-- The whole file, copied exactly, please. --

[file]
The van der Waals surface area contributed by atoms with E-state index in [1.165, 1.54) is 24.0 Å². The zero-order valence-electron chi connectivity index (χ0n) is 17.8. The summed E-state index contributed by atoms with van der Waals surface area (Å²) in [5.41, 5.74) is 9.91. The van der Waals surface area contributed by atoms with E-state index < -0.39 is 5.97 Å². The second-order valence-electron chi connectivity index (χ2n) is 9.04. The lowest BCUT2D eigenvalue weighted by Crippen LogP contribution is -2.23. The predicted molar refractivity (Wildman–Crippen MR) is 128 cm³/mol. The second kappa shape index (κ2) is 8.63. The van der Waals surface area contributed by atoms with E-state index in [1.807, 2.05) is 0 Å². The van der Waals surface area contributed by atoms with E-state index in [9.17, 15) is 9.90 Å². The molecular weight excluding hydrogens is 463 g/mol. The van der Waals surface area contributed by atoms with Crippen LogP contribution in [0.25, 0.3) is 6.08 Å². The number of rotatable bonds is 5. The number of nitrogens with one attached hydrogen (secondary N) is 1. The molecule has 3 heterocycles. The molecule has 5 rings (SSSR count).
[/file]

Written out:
The van der Waals surface area contributed by atoms with E-state index in [1.165, 1.54) is 24.0 Å². The zero-order valence-electron chi connectivity index (χ0n) is 17.8. The summed E-state index contributed by atoms with van der Waals surface area (Å²) in [5.41, 5.74) is 9.91. The van der Waals surface area contributed by atoms with E-state index < -0.39 is 5.97 Å². The second-order valence-electron chi connectivity index (χ2n) is 9.04. The lowest BCUT2D eigenvalue weighted by Crippen LogP contribution is -2.23. The predicted molar refractivity (Wildman–Crippen MR) is 128 cm³/mol. The second kappa shape index (κ2) is 8.63. The van der Waals surface area contributed by atoms with E-state index in [1.807, 2.05) is 0 Å². The van der Waals surface area contributed by atoms with E-state index in [9.17, 15) is 9.90 Å². The molecular weight excluding hydrogens is 463 g/mol. The van der Waals surface area contributed by atoms with Crippen LogP contribution in [0.25, 0.3) is 6.08 Å². The number of rotatable bonds is 5. The number of nitrogens with one attached hydrogen (secondary N) is 1. The molecule has 3 heterocycles. The molecule has 5 rings (SSSR count).